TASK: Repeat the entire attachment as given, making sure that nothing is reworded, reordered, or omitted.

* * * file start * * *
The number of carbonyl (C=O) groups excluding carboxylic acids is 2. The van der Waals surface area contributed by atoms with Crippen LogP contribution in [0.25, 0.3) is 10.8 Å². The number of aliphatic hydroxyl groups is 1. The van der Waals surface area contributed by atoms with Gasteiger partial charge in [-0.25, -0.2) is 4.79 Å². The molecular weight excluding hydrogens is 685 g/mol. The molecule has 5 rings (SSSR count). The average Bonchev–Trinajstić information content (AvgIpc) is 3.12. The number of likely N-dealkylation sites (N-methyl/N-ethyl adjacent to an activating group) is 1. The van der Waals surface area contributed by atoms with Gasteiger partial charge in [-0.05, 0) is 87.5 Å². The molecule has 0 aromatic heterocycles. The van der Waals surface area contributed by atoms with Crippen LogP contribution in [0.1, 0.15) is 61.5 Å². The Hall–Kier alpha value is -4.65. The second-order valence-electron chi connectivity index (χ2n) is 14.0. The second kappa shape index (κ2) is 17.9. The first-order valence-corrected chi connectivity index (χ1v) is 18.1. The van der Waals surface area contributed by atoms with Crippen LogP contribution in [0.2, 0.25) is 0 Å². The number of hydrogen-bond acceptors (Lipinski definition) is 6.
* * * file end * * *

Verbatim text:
The number of carbonyl (C=O) groups excluding carboxylic acids is 2. The van der Waals surface area contributed by atoms with Crippen LogP contribution in [0.25, 0.3) is 10.8 Å². The number of aliphatic hydroxyl groups is 1. The van der Waals surface area contributed by atoms with Gasteiger partial charge in [-0.25, -0.2) is 4.79 Å². The molecular weight excluding hydrogens is 685 g/mol. The molecule has 5 rings (SSSR count). The average Bonchev–Trinajstić information content (AvgIpc) is 3.12. The number of likely N-dealkylation sites (N-methyl/N-ethyl adjacent to an activating group) is 1. The van der Waals surface area contributed by atoms with Gasteiger partial charge in [-0.05, 0) is 87.5 Å². The molecule has 0 aromatic heterocycles. The van der Waals surface area contributed by atoms with Crippen LogP contribution in [0.1, 0.15) is 61.5 Å². The Hall–Kier alpha value is -4.65. The second-order valence-electron chi connectivity index (χ2n) is 14.0. The second kappa shape index (κ2) is 17.9. The first-order valence-corrected chi connectivity index (χ1v) is 18.1. The van der Waals surface area contributed by atoms with Crippen LogP contribution in [0.2, 0.25) is 0 Å². The number of hydrogen-bond acceptors (Lipinski definition) is 6.